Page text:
Companies Are About To Spend $150 Billion Buying Back Shares Instead Of Investing In Jobs Or Expansion

money chained cash

U.S. stock buybacks are back.

According to Morningstar, U.S. companies have already announced over $150 billion stock buybacks this year, which is a huge increase from the less than $20 billion announced during the same period last year.

While enormous, these new cash commitments are just a fraction of the $1 trillion U.S. non-financial companies have sitting on their balance sheets.

So is this good news or bad news? Well, for the stocks in the near-term, additional buying support provides price support, and if you think a company is undervalued then you should be happy with it buying back its shares since this will increase the value per share of its remaining shares. Paying nickels for dimes is a good deal, as long as your dimes don’t turn out being pennies as was the case with many buyback programs ahead of the financial crisis. Still though, given the depressed prices these days, buybacks are probably good deals for many U.S. companies, such as say a Pepsi (PEP) or McDonald’s (MCD) which I happen to think are undervalued relative to the enormous global franchises they are today and where they’ll be in five years.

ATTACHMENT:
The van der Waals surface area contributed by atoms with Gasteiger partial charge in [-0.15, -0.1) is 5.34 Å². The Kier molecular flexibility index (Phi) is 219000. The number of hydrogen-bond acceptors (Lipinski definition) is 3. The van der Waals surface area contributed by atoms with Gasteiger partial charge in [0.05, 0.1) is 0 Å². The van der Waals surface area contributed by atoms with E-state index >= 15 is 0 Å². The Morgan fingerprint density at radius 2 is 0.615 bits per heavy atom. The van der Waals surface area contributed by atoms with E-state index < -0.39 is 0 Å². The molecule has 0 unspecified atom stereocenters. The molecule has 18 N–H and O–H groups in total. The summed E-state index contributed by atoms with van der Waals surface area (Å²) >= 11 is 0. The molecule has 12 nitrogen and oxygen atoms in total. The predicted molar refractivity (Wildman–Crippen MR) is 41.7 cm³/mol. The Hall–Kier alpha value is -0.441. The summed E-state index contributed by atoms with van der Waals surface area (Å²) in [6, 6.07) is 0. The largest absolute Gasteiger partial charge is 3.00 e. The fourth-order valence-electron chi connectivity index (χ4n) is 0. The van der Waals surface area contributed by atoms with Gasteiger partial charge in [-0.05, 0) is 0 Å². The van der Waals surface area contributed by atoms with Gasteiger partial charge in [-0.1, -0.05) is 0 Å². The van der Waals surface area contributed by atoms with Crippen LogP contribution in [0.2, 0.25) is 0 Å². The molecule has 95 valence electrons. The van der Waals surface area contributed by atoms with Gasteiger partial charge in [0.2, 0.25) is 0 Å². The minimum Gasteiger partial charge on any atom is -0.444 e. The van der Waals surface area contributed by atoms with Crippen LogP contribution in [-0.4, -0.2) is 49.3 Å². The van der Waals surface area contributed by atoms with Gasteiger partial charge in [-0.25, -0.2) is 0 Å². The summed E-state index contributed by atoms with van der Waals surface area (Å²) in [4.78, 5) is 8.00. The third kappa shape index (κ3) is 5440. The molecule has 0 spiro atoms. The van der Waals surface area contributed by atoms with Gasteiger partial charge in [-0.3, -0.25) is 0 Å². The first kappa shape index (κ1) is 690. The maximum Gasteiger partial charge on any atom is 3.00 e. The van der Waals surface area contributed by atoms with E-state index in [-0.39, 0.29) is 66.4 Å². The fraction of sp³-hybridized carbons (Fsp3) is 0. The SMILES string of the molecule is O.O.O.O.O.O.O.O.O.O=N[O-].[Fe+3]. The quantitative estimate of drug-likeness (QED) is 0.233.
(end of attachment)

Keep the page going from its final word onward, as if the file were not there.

Thing is, even if individual companies are getting a decent deal for their buybacks (let’s assume all are for the moment), in terms of the greater economy right now, a surge in buybacks might signal that U.S. companies don’t see many expansion opportunities right now, or that they aren’t confident in the sustainability of current U.S. GDP growth. Money used for buybacks is money that isn’t used for creating jobs, research, or new business lines.

Thus buybacks might be good for some individual stocks while at the same time signaling sluggish U.S. growth ahead.

(The author owns shares of McDonalds, Morningstar tip via Abnormal Returns)

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